When it comes to your own pantry, try to be ruthless.
For many cooks, the new year brings new resolve to an eternal goal: having a well-stocked pantry. You may crave shelf systems and bulk ingredients, and sparkling new containers to keep them in. But look more closely at those catalogues and Instagram posts, and ask yourself: will my spice jars ever truly match? Do I really need to store apples in a hanging basket? Often, the ideas are about decorating, not cooking.
A truly functional pantry may not look flawless. But it can be the key to more and better cooking—as long as the contents fit your real-world cooking style and skills, so that you actually use what’s in it.
So we redefined the word to include the fresh and frozen staples that can make cooking easier and more productive. Now, we know that no two people will agree on a list of staples, just as they will never agree on a perfect recipe for macaroni and cheese. The list is a proposal, not a prescription.
Whether overhauling or starting a pantry, you don’t need vats of homemade stock and a dedicated room: just free some space in the freezer, refrigerator and cupboards. So, clear the decks: take everything out, give it a hard look and decide what you can get rid of.
Carla Lalli Music, author of the forthcoming book Where Cooking Begins, is the food director at Bon Appétit, where the test kitchen is enormous and overflowing. But at home, she has been paring down her pantry for years. “I used to keep ingredients forever, even though they made me feel guilt and anxiety,” she said, like a decade-old spice mix that her husband brought her from Paris, and honey mustard that a friend contributed to a dinner party. “I don’t like honey mustard; I have never liked honey mustard,” she said. “Why did I have to have this complicated relationship with it in my refrigerator door?”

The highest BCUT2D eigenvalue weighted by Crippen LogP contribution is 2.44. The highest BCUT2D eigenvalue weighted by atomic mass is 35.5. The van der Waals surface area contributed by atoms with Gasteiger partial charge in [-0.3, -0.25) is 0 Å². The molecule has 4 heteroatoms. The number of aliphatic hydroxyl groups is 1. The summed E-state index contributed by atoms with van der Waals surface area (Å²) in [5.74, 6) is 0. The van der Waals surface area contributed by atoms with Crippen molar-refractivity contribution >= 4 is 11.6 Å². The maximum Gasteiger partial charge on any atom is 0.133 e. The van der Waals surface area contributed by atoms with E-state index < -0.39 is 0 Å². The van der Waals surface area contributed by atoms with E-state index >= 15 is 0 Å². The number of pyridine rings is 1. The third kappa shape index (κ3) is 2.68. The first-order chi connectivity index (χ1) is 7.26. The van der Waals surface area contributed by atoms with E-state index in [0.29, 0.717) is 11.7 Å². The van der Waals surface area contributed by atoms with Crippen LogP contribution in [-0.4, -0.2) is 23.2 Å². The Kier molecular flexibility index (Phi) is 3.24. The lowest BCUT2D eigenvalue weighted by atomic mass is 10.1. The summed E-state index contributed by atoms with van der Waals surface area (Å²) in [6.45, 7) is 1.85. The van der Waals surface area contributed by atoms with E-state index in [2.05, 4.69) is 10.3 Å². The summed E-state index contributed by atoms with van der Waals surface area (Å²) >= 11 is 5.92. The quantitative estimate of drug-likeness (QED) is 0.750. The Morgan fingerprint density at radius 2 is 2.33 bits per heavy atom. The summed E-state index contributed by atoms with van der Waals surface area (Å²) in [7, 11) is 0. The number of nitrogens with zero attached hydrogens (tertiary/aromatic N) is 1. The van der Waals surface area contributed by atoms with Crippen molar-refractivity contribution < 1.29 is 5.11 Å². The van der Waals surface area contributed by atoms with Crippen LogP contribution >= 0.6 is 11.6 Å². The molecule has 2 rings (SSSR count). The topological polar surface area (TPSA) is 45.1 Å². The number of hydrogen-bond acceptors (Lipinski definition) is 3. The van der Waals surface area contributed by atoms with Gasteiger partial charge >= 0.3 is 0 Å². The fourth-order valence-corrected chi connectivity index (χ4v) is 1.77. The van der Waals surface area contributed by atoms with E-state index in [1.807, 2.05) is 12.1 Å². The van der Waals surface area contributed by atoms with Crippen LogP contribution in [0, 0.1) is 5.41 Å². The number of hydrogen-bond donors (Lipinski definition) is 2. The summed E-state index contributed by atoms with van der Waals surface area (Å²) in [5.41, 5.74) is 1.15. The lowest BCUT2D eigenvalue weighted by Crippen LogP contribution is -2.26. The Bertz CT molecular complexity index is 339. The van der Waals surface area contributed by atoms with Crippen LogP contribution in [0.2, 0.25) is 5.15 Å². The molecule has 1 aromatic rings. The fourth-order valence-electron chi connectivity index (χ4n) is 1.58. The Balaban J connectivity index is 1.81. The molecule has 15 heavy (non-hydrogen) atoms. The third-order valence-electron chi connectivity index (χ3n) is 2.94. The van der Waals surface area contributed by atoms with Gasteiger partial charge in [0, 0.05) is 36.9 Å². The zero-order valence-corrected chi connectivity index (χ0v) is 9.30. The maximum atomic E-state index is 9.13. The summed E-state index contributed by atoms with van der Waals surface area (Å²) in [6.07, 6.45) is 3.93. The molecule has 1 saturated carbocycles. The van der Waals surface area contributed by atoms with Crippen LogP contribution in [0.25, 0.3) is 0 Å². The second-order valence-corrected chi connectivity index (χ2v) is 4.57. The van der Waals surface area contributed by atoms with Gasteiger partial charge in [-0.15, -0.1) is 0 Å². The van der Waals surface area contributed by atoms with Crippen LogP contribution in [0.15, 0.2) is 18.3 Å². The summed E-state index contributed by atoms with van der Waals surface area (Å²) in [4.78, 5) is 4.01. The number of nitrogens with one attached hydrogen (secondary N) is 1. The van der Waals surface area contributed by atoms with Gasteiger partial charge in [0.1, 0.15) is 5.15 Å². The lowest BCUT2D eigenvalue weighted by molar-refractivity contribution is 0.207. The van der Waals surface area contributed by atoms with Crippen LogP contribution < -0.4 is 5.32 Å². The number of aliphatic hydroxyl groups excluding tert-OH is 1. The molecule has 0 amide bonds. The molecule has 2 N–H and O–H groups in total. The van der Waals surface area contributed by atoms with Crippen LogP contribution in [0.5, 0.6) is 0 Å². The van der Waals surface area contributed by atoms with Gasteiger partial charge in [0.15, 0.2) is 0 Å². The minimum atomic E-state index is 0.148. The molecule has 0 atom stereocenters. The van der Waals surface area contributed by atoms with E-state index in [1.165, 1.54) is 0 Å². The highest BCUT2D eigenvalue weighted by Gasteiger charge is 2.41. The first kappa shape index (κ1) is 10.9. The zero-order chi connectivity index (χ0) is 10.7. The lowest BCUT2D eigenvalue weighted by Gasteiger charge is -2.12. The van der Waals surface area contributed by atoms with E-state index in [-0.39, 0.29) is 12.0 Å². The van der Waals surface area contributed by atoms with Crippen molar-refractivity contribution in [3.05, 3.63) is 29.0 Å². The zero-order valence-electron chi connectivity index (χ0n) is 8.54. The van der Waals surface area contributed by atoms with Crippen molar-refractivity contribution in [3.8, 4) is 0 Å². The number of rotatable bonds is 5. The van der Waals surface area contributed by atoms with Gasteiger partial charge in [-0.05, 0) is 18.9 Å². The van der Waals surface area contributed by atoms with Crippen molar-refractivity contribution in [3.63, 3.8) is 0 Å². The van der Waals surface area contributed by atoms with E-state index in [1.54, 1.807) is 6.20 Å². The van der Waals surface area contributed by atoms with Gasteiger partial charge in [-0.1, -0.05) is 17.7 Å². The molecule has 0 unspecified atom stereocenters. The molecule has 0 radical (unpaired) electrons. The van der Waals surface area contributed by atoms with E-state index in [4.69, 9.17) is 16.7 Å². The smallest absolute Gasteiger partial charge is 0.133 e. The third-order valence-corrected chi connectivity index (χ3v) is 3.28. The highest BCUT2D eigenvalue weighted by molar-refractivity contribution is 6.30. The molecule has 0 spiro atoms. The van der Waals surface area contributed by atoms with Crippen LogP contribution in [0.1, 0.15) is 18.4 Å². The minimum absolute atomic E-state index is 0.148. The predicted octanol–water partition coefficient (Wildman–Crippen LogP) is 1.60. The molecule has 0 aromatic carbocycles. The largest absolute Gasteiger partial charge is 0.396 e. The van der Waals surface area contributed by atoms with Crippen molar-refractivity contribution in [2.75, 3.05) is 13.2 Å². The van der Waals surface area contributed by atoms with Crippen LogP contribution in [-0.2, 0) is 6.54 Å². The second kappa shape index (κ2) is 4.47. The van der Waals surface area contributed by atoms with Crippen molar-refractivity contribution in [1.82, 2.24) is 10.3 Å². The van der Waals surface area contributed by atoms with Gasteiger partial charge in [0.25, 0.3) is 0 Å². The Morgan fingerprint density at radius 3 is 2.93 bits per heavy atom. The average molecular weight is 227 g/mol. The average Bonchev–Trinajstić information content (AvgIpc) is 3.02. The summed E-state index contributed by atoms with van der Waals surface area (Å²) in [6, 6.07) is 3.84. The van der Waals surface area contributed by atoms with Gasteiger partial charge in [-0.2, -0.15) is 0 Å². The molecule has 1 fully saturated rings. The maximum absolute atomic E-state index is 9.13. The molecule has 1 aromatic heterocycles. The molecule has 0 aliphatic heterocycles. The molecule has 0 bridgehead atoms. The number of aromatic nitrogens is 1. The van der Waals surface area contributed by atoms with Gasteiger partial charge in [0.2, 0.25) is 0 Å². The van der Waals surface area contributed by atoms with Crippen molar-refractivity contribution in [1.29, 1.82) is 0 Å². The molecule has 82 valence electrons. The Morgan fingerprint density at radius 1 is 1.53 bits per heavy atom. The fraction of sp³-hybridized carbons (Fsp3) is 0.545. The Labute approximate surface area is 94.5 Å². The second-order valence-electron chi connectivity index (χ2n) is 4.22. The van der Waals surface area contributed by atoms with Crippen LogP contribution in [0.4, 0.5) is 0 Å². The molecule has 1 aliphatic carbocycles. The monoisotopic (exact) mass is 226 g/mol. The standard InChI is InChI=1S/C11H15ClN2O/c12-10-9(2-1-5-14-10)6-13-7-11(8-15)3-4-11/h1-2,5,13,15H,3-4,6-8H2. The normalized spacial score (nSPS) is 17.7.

When it comes to your own pantry, try to be ruthless. If you haven’t used it in a year, get rid of it. Then restock with an eye to the things you’re confident using, and what you love to eat.
Music recommends the restaurant rule of ingredients: FIFO, or first-in, first-out. In other words, cook what you have in order of freshness, and don’t let things linger. If that cauliflower you bought a week ago is beginning to wilt, cook it—even if you’re not sure how you’ll use it. Cooked ingredients are much easier to use up than fresh ones. If you use only the new ingredients, pushing the older ones to the back, they will disappear and then deteriorate.
Used this way, pantry ingredients build a healthy ecosystem in your kitchen. When bacon, eggs and Parmesan are defined as pantry ingredients, you already have the makings of multiple dishes: a big breakfast, a frittata for lunch, a dinner-worthy pile of fried rice. (If you keep packs of ramen on hand, you can even make a quick, one-pot pasta carbonara that is surprisingly close to the Roman original.) Add frozen spinach, lemons, and potatoes—all of which can be stored for many weeks—and another dimension opens up.
Finally, accept that your pantry will never be fully stocked and organised. Cooking creates change and disorder. Cans of tomatoes may never stack perfectly, spices may never live in matching containers, and your sauce collection may always be attempting a takeover of the shelf.
Think of it all as signs of life. And then, next January, start the process all over again.
(Julia Moskin, NYT)